For example, many on-premises integration stacks have code dating back to the early 1990's, with user interfaces that would easily be at home in a Windows 95 environment. These products have been enhanced and extended with new features and layers of functionality dozens of times. Compromises and kludges abound. Functionality can be highly counter-intuitive. And as anyone who's ever been responsible for extending old creaky code, it's very difficult to add new capabilities - so new capabilities and features are slower to come to market. As a result, the products are significantly harder to use, productivity suffers, and maintenance efforts increase.
Secondly, increasingly more and more operational as well as analytical applications in the enterprise are moving to the Cloud. SaaS applications like NetSuite or Salesforce, and increasingly, Cloud-based analytics platforms are the default choice for those doing significant analysis and number crunching.
Unlike with an on-premises business application, a new SaaS application can be fired up almost instantaneously.
With the locus of applications and data moving increasingly and rapidly towards the Cloud, that's where Integration (mostly) belongs - and increasingly MDM as well.
Cloud-based Integration is Moving Up-Market
A few years ago, Cloud-based Integration was a curiosity. Then it became "cute" - and useful for small projects linking a small number SaaS applications or perhaps some limited integration with an on-premises system.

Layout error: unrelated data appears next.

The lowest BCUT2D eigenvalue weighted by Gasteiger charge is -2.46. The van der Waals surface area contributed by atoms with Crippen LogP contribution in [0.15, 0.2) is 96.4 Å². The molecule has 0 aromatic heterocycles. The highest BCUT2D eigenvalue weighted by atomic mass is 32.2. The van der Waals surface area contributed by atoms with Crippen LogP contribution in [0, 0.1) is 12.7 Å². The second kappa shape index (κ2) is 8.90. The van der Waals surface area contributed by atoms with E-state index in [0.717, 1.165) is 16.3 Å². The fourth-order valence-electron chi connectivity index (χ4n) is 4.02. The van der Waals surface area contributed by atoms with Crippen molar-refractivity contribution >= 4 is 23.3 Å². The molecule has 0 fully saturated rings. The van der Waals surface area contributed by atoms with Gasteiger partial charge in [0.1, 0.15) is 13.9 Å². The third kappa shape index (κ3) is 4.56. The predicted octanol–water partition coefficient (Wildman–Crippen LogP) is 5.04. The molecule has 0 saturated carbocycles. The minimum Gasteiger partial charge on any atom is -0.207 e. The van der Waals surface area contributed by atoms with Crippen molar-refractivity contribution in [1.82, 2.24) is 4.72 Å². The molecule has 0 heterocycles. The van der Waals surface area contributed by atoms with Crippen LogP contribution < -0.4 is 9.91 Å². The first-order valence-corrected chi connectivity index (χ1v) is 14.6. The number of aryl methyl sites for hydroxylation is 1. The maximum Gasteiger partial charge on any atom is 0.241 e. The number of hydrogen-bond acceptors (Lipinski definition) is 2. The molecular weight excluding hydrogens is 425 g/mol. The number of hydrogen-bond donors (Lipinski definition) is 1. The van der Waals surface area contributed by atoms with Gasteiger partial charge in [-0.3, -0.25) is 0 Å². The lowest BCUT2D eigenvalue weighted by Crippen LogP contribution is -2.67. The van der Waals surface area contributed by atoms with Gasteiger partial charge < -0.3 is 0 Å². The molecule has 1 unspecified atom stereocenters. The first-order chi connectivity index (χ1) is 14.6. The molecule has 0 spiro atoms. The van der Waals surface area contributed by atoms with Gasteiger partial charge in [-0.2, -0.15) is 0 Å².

All that has completely changed. Just as SaaS and Cloud are becoming not only mainstream - but preferred choices for business applications, so has Cloud-based Integration.
In the process of making integration of SaaS applications and Cloud data easier, these vendors (of which SnapLogic is one) have made ALL integration (including on-premises applications and data) easier. This move into MDM is a definite demonstration of how Cloud Integration is enterprise-class.
Moving Forward with Cloud-based MDM
As with any new generation of technology, some organizations will jump on this bandwagon with great enthusiasm, and others will hold back - preferring to let others take the perceived risk first.
I would put forth the argument that for those data entities (for example, "Products"), where the applications and data sources may already be predominantly SaaS or Cloud-based, the risk is lowered by going with a new Cloud-based MDM solution.
A prudent course of action for organizations considering an MDM solution would be to consider a Cloud-based MDM solution - by looking at data entities which are already semi-public (such as products) and/or already heavily SaaS/Cloud-based (or moving in that direction). In many cases, these will be customer-centric data, although they may be Supply Chain-centric.
It took a few years for Cloud-based Integration to hit mainstream. It will take a bit of time for Cloud-based MDM to do the same. But it will happen quickly, and it will become the implementation architecture of choice for MDM projects.